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A Look into the Relationship Between Demand Management and Project Management

Part 3: Processes 3 and 4 that drive IT and business results

A Look Into the Relationship Between Demand Management and Project Management

The following content is taken from the whitepaper, “Portfolio-Driven Performance: The 7 Process Areas That Drive IT and Business Results,” written by Jerry Manas. To make it more easily accessible to you, we are giving it everlasting life here on the blog.

For part three of this blog series, we’re going to analyze how that portfolio-driven approach allows for improved management of demand and capacity, along with projects and resources. Before we get started, be sure and check out the first two blogs in this series:

Process Area 3: Managing Demand and Capacity

The key to any successful business is the ability to effectively manage demand and capacity. Demand can come from external sources such as consumers, customers, regulators, or shareholders, or from within an organization, either through strategic or operational planning or from a departmental need. Demand must be filtered, prioritized, assessed against the capacity to deliver, and scheduled. Timing of investments is vital, and often overlooked. There is always a desire to drive early revenue, but it is equally important to recognize that not all projects can be undertaken at the same time. Dialogue is critical in order to reconcile delivery capacity with urgent market needs and business strategy.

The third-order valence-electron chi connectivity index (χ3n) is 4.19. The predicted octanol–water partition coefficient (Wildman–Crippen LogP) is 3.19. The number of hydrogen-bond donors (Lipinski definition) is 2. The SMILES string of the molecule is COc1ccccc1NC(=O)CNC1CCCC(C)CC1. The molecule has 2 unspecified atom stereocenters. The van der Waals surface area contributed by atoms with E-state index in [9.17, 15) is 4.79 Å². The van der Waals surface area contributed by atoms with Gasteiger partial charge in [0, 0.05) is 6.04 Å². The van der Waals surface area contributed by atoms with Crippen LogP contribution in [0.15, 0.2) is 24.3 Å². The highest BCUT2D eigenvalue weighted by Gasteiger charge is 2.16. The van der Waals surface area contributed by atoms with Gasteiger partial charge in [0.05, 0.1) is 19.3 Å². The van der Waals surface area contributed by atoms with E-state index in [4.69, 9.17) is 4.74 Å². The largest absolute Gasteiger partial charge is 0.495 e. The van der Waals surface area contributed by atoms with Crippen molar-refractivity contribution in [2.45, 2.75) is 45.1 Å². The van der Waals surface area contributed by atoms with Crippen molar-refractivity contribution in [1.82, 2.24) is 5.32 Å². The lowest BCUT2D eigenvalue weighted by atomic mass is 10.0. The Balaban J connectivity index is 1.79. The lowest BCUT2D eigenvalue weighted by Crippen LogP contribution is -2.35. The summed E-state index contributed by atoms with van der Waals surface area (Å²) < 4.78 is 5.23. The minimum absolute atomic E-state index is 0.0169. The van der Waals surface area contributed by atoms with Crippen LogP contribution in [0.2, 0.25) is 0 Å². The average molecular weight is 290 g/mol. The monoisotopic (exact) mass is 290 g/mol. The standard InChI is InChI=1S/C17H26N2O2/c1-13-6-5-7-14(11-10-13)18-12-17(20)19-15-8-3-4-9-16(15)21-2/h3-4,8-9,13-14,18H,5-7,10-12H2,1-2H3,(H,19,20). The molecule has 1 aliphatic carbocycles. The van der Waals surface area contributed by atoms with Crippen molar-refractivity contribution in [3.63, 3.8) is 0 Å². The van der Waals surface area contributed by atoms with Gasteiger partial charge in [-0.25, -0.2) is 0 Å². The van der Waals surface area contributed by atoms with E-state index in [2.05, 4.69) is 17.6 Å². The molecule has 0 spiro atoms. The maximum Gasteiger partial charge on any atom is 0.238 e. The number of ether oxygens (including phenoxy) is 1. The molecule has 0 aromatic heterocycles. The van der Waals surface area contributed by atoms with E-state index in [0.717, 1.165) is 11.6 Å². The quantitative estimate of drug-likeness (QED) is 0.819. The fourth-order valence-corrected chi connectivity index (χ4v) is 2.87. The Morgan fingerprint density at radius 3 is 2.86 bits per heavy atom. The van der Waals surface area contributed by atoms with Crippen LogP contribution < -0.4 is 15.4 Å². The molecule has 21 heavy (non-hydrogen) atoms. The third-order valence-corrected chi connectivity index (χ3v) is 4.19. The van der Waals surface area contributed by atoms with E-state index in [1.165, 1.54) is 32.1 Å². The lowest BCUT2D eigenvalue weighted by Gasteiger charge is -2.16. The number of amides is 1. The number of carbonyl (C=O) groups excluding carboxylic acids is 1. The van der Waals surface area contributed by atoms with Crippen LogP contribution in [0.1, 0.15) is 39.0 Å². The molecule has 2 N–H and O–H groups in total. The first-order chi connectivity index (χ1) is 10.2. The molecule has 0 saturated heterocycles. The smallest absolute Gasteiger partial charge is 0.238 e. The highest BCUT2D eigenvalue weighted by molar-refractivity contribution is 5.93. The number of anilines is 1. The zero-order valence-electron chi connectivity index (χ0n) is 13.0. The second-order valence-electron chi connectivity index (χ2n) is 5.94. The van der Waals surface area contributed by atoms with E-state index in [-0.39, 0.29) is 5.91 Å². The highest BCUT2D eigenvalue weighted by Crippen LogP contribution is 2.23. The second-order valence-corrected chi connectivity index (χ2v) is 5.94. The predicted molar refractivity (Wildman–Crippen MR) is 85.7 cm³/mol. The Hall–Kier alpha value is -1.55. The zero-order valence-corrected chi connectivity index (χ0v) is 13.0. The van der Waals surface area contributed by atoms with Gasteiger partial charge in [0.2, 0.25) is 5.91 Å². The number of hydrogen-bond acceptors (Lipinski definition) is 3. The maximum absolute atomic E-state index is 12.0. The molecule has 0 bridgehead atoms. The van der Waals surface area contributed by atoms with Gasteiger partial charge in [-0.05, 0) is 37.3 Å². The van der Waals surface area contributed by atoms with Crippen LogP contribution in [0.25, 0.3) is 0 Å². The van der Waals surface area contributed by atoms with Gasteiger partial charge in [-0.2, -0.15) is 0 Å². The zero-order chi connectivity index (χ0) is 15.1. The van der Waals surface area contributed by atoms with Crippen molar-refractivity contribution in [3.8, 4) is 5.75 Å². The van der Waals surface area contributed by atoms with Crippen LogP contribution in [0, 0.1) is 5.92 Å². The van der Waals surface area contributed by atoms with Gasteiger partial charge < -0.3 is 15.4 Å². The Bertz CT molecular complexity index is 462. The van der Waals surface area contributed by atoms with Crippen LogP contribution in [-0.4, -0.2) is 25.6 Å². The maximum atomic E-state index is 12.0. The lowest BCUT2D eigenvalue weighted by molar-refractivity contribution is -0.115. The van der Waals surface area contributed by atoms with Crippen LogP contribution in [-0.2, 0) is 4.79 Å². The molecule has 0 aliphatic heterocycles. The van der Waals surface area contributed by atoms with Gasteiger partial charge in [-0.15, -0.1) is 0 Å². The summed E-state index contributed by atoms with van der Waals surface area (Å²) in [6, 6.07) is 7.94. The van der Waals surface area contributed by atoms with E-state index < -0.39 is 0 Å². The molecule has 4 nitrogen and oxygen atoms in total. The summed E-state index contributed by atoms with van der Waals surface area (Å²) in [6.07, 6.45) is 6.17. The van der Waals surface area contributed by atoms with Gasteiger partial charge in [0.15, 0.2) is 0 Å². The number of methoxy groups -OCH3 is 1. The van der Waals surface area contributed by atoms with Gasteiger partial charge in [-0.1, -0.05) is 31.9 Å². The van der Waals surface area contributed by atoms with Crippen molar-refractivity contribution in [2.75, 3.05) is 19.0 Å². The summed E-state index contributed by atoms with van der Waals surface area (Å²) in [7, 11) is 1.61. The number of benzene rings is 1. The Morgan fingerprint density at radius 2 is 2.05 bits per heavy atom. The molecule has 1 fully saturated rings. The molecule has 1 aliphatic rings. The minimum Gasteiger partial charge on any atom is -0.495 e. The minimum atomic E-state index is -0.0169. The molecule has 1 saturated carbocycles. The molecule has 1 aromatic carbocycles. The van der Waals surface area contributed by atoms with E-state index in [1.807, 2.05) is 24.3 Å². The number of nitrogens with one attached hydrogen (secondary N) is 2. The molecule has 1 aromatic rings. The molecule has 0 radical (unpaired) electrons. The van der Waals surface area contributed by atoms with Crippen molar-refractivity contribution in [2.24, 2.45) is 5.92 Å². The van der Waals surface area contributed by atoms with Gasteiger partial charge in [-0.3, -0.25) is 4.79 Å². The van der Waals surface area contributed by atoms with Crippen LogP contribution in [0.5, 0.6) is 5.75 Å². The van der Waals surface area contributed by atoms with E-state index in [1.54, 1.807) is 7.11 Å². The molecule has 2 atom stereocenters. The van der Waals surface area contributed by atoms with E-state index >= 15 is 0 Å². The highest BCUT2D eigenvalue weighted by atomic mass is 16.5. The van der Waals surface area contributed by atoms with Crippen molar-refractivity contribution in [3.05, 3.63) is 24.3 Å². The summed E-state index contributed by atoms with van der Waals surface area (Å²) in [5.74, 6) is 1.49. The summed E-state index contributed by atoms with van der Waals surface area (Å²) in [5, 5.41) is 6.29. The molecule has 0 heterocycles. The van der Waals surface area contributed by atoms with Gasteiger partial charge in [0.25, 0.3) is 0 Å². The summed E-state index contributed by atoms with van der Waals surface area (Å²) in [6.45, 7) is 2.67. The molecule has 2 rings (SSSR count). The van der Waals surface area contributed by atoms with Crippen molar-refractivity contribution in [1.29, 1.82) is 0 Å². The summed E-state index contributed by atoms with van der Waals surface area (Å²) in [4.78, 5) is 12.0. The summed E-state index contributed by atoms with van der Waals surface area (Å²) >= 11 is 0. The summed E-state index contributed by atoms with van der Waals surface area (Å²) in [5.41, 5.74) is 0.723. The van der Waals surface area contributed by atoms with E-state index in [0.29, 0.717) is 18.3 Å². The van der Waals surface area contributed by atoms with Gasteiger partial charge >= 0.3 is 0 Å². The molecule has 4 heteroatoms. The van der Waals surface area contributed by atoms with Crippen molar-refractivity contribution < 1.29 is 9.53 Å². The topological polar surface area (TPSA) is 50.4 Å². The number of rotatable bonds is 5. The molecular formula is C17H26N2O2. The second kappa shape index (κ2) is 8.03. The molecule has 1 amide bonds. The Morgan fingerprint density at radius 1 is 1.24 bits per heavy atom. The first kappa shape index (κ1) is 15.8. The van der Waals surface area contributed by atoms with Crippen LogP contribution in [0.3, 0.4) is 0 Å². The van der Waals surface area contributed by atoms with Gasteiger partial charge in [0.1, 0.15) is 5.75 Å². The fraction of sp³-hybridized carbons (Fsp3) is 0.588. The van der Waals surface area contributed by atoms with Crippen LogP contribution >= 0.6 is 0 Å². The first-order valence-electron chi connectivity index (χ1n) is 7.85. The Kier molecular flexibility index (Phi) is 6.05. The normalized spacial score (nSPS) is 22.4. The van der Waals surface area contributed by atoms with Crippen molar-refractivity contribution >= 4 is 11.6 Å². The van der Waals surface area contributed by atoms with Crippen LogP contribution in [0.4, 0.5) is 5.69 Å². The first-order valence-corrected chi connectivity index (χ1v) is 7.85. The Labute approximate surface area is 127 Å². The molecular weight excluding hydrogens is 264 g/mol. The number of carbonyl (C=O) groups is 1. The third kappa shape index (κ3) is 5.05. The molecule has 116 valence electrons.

Demand Management includes processes associated with the intake of ideas, requests, projects, and other work, and the appropriate dispatching of that work. It must also include steps for:

  • Assuring the request has been validated by the requesting business
  • Gathering necessary information needed to accurately assess the request
  • Prioritizing the request in comparison with other work
  • Generating an initial rough estimate and solution direction, and assessing high-level resource requirements
  • Managing the approval process and handling of cancelled, duplicate, or disapproved requests
  • Reviewing the work backlog, current capacity and high-level resource impact across the entire demand spectrum for the purpose of scheduling
  • Addressing any priority or timing conflicts
  • Routing the approved request to the appropriate fulfillment organization
  • Communicating disposition back to the requestor

Ideally, all types of demand should be captured in a single system. This enables the organization to avoid redundant efforts, gain an accurate picture of resource availability, and holistically predict what’s on the horizon. Ad-hoc or ongoing demand, such as for minor software maintenance or ongoing “keep the lights on” support, can be predicted based on a standard percentage allocation (i.e., Jim spends 30 percent of his time on operational support). With one place to go to view all demand within an organization, managers no longer need to assess capacity with blinders on.